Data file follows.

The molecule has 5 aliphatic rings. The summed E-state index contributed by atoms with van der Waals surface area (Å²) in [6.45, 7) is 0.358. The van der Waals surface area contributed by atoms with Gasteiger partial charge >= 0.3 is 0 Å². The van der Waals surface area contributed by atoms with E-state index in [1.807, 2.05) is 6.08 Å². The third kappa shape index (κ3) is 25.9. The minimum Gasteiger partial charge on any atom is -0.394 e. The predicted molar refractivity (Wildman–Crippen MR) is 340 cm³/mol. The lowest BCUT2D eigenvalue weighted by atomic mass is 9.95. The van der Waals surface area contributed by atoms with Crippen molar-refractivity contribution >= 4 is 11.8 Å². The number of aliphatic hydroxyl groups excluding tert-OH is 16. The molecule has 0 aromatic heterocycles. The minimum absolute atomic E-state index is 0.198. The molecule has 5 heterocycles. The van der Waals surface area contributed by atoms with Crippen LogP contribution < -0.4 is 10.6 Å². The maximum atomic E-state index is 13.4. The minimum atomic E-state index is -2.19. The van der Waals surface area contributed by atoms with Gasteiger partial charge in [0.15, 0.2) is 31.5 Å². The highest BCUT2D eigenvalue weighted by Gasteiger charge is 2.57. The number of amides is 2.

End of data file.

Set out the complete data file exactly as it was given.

The molecule has 5 aliphatic rings. The summed E-state index contributed by atoms with van der Waals surface area (Å²) in [6.45, 7) is 0.358. The van der Waals surface area contributed by atoms with Gasteiger partial charge >= 0.3 is 0 Å². The van der Waals surface area contributed by atoms with E-state index in [1.807, 2.05) is 6.08 Å². The third kappa shape index (κ3) is 25.9. The minimum Gasteiger partial charge on any atom is -0.394 e. The predicted molar refractivity (Wildman–Crippen MR) is 340 cm³/mol. The lowest BCUT2D eigenvalue weighted by atomic mass is 9.95. The van der Waals surface area contributed by atoms with Crippen molar-refractivity contribution >= 4 is 11.8 Å². The number of aliphatic hydroxyl groups excluding tert-OH is 16. The molecule has 0 aromatic heterocycles. The minimum absolute atomic E-state index is 0.198. The molecule has 5 heterocycles. The van der Waals surface area contributed by atoms with Crippen LogP contribution < -0.4 is 10.6 Å². The maximum atomic E-state index is 13.4. The minimum atomic E-state index is -2.19. The van der Waals surface area contributed by atoms with Gasteiger partial charge in [0.15, 0.2) is 31.5 Å². The highest BCUT2D eigenvalue weighted by Gasteiger charge is 2.57. The number of amides is 2.